In the second millennium before our Christian era, a people who called themselves Aryans swept down from the Northwest into what is now Afghanistan and the Valley of the Indus. They were a warrior people, fighting with horse-drawn chariots a grain-growing people a people for whom animal breeding, especially cattle, was of primary importance finally, a people whose language was Indo-European, the Vedic tongue, the parent of classical Sanskrit, a collateral ancestor of our European languages....

Hallucinogens And Archetypes

In the preceding chapter it was suggested that visions of jaguars, anaconda snakes, and the like are expectable images in a tropical forest setting. After all, one would hardly expect psychedelic visitations from Asian tigers or African lions among the Tukano they would be even less likely here than in the urban slums of Amazonian Peru, where healers called ayahuasqueros employ the vine of the souls in the psychotherapeutic curing of super-naturally caused illnesses, especially those associated...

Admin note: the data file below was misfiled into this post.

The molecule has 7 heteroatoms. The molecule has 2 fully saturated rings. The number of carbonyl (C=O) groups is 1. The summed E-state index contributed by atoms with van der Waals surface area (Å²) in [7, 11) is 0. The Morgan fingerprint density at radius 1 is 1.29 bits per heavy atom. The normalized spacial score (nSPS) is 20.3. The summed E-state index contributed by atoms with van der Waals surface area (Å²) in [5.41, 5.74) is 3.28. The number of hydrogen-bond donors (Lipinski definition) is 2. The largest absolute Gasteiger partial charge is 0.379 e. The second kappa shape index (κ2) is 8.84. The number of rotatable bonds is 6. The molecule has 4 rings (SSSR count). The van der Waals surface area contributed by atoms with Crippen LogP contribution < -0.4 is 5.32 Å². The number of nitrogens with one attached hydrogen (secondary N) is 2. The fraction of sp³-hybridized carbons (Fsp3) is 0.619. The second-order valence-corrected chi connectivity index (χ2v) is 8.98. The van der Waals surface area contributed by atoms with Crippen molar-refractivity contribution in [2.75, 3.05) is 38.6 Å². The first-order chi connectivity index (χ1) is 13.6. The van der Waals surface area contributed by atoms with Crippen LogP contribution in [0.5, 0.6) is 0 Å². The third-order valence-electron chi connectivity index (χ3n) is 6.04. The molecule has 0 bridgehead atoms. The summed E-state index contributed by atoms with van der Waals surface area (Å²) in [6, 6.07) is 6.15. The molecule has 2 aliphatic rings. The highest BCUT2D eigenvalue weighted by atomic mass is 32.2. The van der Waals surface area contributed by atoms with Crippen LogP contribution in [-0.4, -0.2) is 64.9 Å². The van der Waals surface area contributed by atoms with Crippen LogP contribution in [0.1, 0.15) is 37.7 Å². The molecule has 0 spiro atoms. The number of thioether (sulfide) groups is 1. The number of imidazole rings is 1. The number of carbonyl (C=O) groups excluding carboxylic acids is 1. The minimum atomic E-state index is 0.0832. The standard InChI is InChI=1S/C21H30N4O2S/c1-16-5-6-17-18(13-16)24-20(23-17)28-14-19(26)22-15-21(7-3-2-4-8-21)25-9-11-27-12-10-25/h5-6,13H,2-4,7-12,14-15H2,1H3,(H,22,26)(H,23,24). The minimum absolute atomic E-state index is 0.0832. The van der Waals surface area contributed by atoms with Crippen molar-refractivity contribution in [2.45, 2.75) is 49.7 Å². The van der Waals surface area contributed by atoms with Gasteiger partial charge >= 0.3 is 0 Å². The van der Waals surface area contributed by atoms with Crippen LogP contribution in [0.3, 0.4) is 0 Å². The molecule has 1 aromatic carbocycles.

The Transcultural Phenomenon

Among the transcultural yaje experiences of South American Indians Harner lists auditory hallucination and visions of certain geometric forms, auras, one's own death, combats with demons and animals, bright colors, constant changing of certain shapes that seem to dissolve into one another, and the like. However, he cautions (p. 173), it must be remembered that all of the peoples who traditionally use Banisteriopsis occupy a similar tropical forest environment and, however far apart, the total...

Amazonian Indians as Psychopharmacologists